Workplace hazards for pregnant workers and new mothers

Learn what common risks may affect you as a new or expectant mother in the physiotherapy workplace, and what to ask about in a risk assessment

Employers should assess risks pregnant workers and new mothers in the workplace

What type of hazards affect pregnant or breastfeeding physiotherapists?

The Health and Safety Executive provides general advice on the type of risks that might arise from working conditions for pregnant workers and new mothers. But it is important to think specifically about the work you do when discussing your risk assessment with your employer. 

Use this checklist to understand the common risks and the kinds of questions you should ask in your risk assessment:

Manual handling

Potential hazards to check for:

  • twisting, stooping or stretching to lift objects
  • awkward postures and undertaking strain-inducing movements
  • lifting objects that are difficult to grasp or are awkward to hold
  • frequent lifting
  • work in a rehabilitation setting with necessary physical handling
  • work with small babies, children, heavy patients or potentially uncooperative/unpredictable patients with mental health issues or learning disabilities
  • use of ultrasound equipment over extended hours

For more information, see our page about work-related musculoskeletal disorders (MSDs).


Potential hazards to check for:

  • ergonomic issues – for example, awkward spaces or around computer use
  • continuous standing or constant sitting
  • inadequate lighting 

For more information, see our page about inadequate work spaces.


Potential sources of stress to check for:

  • tasks you find particularly stressful, such as dealing with difficult patients
  • lack of support/understanding at work about your pregnancy
  • being bullied or victimised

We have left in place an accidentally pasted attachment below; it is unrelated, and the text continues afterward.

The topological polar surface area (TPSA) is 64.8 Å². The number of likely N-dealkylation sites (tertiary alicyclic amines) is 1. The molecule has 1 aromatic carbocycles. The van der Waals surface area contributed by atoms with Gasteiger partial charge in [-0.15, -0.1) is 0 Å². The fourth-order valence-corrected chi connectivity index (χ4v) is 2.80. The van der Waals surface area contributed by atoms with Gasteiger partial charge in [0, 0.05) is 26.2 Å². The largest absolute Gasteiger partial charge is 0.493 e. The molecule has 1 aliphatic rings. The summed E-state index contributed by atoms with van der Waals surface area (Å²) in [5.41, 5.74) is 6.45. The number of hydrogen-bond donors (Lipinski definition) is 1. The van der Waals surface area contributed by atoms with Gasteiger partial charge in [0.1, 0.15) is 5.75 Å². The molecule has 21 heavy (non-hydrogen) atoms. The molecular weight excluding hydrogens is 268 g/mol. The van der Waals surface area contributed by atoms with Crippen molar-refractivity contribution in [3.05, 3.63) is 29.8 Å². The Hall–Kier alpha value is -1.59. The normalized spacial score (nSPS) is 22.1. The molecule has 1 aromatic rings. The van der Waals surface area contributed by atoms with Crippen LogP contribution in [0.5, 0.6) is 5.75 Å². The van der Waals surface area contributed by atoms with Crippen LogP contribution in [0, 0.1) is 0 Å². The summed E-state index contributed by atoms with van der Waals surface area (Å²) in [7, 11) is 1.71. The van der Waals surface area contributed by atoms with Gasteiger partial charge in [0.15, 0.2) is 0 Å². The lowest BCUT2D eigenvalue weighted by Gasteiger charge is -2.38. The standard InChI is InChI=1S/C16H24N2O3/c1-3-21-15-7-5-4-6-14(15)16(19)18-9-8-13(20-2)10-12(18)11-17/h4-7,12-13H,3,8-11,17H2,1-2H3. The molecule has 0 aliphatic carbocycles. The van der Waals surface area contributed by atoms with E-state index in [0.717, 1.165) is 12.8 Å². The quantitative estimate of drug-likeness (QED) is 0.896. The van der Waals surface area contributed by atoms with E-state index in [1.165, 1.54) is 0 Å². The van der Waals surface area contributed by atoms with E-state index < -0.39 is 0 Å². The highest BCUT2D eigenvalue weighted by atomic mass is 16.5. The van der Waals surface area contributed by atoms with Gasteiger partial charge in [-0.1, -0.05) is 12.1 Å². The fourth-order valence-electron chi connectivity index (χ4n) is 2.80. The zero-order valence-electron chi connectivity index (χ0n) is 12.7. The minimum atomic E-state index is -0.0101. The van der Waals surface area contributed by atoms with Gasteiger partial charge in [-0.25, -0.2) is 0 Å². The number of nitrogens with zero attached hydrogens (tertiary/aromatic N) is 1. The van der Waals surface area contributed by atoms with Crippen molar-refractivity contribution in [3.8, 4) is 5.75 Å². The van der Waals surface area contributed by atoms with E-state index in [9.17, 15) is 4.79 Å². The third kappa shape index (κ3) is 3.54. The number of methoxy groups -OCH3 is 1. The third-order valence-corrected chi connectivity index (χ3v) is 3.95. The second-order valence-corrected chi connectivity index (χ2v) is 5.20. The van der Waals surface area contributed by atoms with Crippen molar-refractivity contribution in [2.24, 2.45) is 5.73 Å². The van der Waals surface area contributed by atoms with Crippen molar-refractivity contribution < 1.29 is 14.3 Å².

• concerns about your pregnancy being ignored

For more information, see our section about stress at work.

Working in the community and lone working

Potential hazards to consider:

  • too much lifting when working alone in the community
  • climbing long flights of stairs 
  • inadequate prior information about patients and their home environment
  • exposure to cigarette smoke
  • excessive driving to visit patients

Precautions to consider:

  • being trained in dynamic risk assessment techniques when out in the community 
  • ensuring you have a mobile phone or suitable electronic device to seek urgent assistance if needed
  • access to toilets
  • adaptable vehicle seating for your comfort and safety

For more information, see our page on lone working.


Issues to consider:

  • getting a choice of size and fit to ensure unrestricted range of movement
  • material that is comfortable to wear

Aquatic therapy

The pool environment may increase stress and fatigue due to temperature and humidity levels. Ask whether it would be possible to be redeployed if you were to experience discomfort.

Seek support in our aquatic therapy iCSP network.


Ask your employer to ensure the following are available:

  • suitable facilities to lie down
  • facilities to breastfeed or express milk in privacy and/or store expressed milk in a secure, clean refrigerator
  • toilets that are easily accessible from your work area
  • the ability to take breaks when you need them

For more information, see our page on breastfeeding facilities.

Electrotherapy and radiation

Issues to consider:

  • Do you work on a medical ward or intensive care unit (ICU) where mobile X-rays are used? 
  • Are you able to switch to alternative treatments for patients rather than providing electrotherapy or can you be relocated to another work area? 
  • Are you exposed to any patients receiving radiation/chemo treatments?

Infection risks

Issues to consider:

  • Are universal precautions adopted in your workplace at all times? 
  • Have you been vaccinated against Hepatitis B, Tuberculosis (TB), Rubella (german measles) and Varicella-zoster (chicken pox)? Has your immunity been checked for TB, measles and chicken pox or will it be checked?

Working time

Issues to consider:

  • Do you have flexibility or choice over your working hours? 
  • Does your work involve very early starts or late finishes?
  • Does your job involve night work (between the hours of 11pm to 7am)?
  • Do you need extra breaks?

For more, see our information about working hours for new and expectant mothers


Issues to consider:

  • Does your work involve exposure to temperatures that are uncomfortably cold (below 16⁰C) or hot (above 27⁰C)? 
  • Are you exposed to cold draughts even where the average temperature is acceptable? 
  • Are there arrangements for frequent breaks and access to hot/cold drinks?

For more information, see our page about temperature in the work environment.

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